Brutus “The Barber” Beefcake vs. Greg “The Hammer” Valentine (w/ Jimmy Hart):
The Dream Team Explodes, nearly a year after the original break up! I’m sure if this were taped in 1987, Beefcake would be fighting Johnny Valiant, but thankfully, he has a real opponent tonight. Stalling to start. Beefcake catches a boot, countering a cheap shot in the corner, and connects with an atomic drop. Valentine’s selling of the hold is a bit unusual, to say the least. Beefcake literally kicks his ass to take the Hammer down, then drops an elbow across the midsection. Beefcake with excessive choking, a typical move your loveable babyfaces do. He must’ve been trained by Hulk Hogan, or something. Valentine goes to the eyes to take control and drives a series of forearms across the throat. Valentine has yet to do anything other than punch-elbow-choke. School boy roll up, with a handful of tights, only gets two. We hit the chinlock, because they must be exhausted from the 10-minutes of minimal effort put forth, so far. You can tell Beefcake is making a comeback, he starts making goofy faces, not unlike the Hulkster. Too bad a clothesline is all it takes to put him back down. Whip to the corner, Valentine charges in with a shoulder, and snapmares the Beefer out of the corner. He heads to the top rope, only to take a fist to the midsection on the way down. Beefcake slaps on his signature Sleeper, but Jimmy Hart runs in and bops him with the megaphone to draw a Disqualification at 10:20. Nothing to see here, really nothing else to say. It wasn’t good.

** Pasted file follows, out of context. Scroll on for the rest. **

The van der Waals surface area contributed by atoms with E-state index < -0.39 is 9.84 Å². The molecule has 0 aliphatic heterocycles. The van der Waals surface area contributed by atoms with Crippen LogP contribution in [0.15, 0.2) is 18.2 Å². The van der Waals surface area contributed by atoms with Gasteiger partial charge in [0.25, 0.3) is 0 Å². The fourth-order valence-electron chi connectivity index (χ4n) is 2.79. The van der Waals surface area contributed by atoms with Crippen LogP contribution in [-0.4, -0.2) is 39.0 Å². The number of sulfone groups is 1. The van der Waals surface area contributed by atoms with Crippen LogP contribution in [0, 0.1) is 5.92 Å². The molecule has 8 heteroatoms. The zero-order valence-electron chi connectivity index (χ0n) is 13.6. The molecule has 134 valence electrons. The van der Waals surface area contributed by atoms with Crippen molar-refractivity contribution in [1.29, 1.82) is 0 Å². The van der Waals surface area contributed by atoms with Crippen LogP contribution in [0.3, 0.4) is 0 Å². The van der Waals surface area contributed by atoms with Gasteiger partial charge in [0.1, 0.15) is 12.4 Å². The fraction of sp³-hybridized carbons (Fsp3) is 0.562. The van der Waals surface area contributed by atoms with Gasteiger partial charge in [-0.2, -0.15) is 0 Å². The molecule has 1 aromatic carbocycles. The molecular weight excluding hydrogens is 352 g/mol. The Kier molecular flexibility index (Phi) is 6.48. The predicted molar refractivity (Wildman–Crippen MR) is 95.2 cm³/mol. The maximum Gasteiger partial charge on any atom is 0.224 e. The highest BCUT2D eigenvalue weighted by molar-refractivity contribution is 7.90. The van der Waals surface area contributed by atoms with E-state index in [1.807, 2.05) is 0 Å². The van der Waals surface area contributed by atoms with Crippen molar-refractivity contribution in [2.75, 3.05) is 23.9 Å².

George “The Animal” Steele vs. “Million $ Man” Ted Dibiase (w/ Virgil):